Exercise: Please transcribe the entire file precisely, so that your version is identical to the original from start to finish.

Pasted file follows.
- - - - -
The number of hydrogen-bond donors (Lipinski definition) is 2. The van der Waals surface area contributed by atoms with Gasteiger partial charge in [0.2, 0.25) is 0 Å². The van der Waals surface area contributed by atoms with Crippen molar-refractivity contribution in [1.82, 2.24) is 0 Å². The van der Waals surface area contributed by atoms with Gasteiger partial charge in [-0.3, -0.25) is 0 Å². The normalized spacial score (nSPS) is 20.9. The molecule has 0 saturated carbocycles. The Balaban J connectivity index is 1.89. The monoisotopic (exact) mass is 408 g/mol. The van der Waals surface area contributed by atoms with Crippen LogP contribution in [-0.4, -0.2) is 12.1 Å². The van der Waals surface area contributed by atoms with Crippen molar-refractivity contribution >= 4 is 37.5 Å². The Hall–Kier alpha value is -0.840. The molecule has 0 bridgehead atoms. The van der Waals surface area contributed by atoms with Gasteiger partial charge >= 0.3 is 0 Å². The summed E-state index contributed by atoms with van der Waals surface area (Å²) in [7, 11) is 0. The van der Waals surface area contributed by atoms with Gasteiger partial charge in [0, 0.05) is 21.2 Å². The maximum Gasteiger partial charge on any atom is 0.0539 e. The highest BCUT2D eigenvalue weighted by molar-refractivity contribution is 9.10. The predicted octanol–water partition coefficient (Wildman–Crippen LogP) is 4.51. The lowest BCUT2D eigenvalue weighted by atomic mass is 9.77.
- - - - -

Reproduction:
The number of hydrogen-bond donors (Lipinski definition) is 2. The van der Waals surface area contributed by atoms with Gasteiger partial charge in [0.2, 0.25) is 0 Å². The van der Waals surface area contributed by atoms with Crippen molar-refractivity contribution in [1.82, 2.24) is 0 Å². The van der Waals surface area contributed by atoms with Gasteiger partial charge in [-0.3, -0.25) is 0 Å². The normalized spacial score (nSPS) is 20.9. The molecule has 0 saturated carbocycles. The Balaban J connectivity index is 1.89. The monoisotopic (exact) mass is 408 g/mol. The van der Waals surface area contributed by atoms with Crippen LogP contribution in [-0.4, -0.2) is 12.1 Å². The van der Waals surface area contributed by atoms with Crippen molar-refractivity contribution >= 4 is 37.5 Å². The Hall–Kier alpha value is -0.840. The molecule has 0 bridgehead atoms. The van der Waals surface area contributed by atoms with Gasteiger partial charge >= 0.3 is 0 Å². The summed E-state index contributed by atoms with van der Waals surface area (Å²) in [7, 11) is 0. The van der Waals surface area contributed by atoms with Gasteiger partial charge in [0, 0.05) is 21.2 Å². The maximum Gasteiger partial charge on any atom is 0.0539 e. The highest BCUT2D eigenvalue weighted by molar-refractivity contribution is 9.10. The predicted octanol–water partition coefficient (Wildman–Crippen LogP) is 4.51. The lowest BCUT2D eigenvalue weighted by atomic mass is 9.77.